When you’re working with PCBs and making single units to knock out in those Chinese fabs, going from layout to manufacturable Gerber files is just a few button presses, no matter what PCB layout tool you prefer. But, once you get into producing sets of PCBs that form a larger system, or are making multiple copies for efficient manufacturing, then you’re not going to get far without delving into the art of PCB panelization. We’ve seen a few options over the years, and here’s yet another one that’s looking quite promising — hm-panelizer by [halfmarble] is a cross platform Python GUI application, which leverages Kivy, so it should run on pretty well on most major platforms without too much hassle. The tool is early in development, so is restricted to handling only straight PCB edges, with horizontal mouse-bites for now, but we’re sure it will quickly grow more general purpose capabilities given time and support.
In an ideal world, open source tools like KiCAD would have a built-in panelizer, but for now we can dream and hm-panelizer might just be good enough for some people. For more choices on panelizing, checkout our guide to making it easy, and just to muddy the waters here’s another way to do it.
14 thoughts on “Panelize PCBs Graphically With Hm-panelizer”
> In an ideal world, open source tools like KiCAD would have a built-in panelizer
Hopefully the improved scripting in future releases will allow building more complex UIs like this possible.
hopefully it will get better, much like autoroute I rather do it by hand, like in the example above it has side rails, but nothing is basicly connected to them, the little PCB’s will just bounce in a pick n place machine and if your doing it by other methods, you don’t really need the rails … there’s a BUNCH of other sins just in that picture but I will let it rest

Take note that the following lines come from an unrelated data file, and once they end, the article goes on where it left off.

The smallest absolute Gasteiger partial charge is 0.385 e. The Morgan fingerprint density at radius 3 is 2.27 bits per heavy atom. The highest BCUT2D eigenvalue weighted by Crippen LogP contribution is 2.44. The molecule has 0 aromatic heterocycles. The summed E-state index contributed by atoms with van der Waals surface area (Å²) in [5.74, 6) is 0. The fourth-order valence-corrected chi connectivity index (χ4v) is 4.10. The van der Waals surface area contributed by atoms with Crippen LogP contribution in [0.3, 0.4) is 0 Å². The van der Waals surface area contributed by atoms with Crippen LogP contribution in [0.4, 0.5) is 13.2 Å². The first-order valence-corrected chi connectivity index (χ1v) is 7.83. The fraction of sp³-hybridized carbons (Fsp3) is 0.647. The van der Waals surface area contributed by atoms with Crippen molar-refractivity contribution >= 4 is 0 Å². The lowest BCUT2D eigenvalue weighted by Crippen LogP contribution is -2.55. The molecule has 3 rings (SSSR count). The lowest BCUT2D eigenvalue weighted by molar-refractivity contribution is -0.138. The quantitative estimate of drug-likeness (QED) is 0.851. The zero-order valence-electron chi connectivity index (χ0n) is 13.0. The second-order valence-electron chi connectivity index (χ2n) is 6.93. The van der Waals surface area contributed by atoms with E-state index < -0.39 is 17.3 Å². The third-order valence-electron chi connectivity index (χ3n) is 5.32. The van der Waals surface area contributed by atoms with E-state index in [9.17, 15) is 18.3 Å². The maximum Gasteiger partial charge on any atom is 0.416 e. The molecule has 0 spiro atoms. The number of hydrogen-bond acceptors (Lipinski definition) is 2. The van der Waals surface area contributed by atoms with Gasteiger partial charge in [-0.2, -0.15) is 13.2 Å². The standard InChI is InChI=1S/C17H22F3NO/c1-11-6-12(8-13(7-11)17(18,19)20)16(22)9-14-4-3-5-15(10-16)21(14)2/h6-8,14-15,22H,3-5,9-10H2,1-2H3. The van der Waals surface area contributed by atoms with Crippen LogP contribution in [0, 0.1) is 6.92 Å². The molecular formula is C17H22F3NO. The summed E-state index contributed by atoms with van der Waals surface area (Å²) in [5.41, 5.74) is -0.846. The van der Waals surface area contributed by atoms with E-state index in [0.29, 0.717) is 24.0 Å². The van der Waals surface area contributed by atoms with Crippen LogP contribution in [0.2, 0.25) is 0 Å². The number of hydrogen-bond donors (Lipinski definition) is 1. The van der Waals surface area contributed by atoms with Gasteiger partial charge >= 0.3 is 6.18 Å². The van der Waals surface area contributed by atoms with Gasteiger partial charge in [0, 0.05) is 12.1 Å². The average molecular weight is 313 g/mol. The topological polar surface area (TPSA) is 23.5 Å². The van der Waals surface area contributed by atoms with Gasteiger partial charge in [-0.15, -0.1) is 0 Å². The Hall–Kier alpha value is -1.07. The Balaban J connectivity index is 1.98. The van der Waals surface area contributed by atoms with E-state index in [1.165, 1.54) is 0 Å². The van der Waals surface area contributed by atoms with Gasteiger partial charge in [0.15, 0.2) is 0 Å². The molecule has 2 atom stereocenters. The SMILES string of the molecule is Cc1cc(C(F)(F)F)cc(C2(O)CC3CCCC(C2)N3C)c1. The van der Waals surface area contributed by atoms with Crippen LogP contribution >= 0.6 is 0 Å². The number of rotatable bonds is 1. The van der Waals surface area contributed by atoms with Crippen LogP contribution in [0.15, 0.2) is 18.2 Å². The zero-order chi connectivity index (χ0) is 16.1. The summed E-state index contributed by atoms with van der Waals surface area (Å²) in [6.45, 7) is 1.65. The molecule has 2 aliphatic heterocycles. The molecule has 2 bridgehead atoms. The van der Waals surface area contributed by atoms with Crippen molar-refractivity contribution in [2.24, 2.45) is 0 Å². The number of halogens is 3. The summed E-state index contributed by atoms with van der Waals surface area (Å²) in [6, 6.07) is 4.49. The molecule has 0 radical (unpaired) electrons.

Looks like the tool only supports horizontal mouse bites, as specified by the github README, which makes it a bit useless for now… So uh, let’s keep waiting, I suppose.
But this is a start, and a much needed one!
One would think that panelization isn’t too tough to do, since you only need to shift and merge gerbers, then apply the mousebites. But getting it right will take a bit more motivation ^^’
The tool will only benefit from a constructive criticism, so I’d love to get any feedback.
I’ve always used the Panelizer from the Windows-only suite GerberTools https://github.com/ThisIsNotRocketScience/GerberTools
I gotta check this new one out sometime.
You can actually run this (or an older version at least, I haven’t used the latest) using mono on Linux.
Since it only does horizontal mouse bites and rectangular boards, is it safe to assume it didn’t panelize the example image?
When you look closely, it is only a panel of 4 board. The design is break-away devel kit. So most of what looks like cool panel is actually hand-drawn.
I’m halfmarble and I wrote this tool.
Nothing is hand drawn, the DEMO board is my NEAToBOARD’s intermediate representation rendered as png images based off actual gerber files produced by KiCad.
Rendering from the gerber files takes a few seconds, and I wanted the users to have something immediate to tinker with, so I skipped that internal step for the DEMO and included only the pre-rendered files, but those get normally rendered by the tool itself if you point it to your gerber files.
I think the confusion here is that the write-up says it only does “horizontal mouse bites”, but the image shows both horizontal and vertical ones.
Maybe you mean something different by “horizontal”?
Oh, I see now. You are correct – the NEAToBOARD itself has a few mini-panels around the main panel, and those are connected using hand drawn vertical mouse bites.
The tool lays out the 4 panels using horizontal mouse bites that are generated by the tool.
When I look at your NEAToBOARD (https://www.halfmarble.com/neatoboard) – it is a design consisting of multiple break away boards.
The confusion is:
– the demo is a panel of 4 hand-drawn multiboards, or
– a panel of 4×9 boards and evertyhing is designed in your tool?
– Or is there a third option, that you first took 9 designs, turn them into panel and then created the panel of 4?
The first one.
Since I designed NEAToBOARD a while ago I’ve been looking at it as a single panel and it didn’t even cross my mind that it might be confusing to others to figure out which mouse-bites were created by the tool itself and which ones are part of the hand designed panel.
I agree that the single screenshot of 4×4 panels, without the context of seeing the single panel on its own, is confusing.
EasyEDA does panelizing of one design per board.
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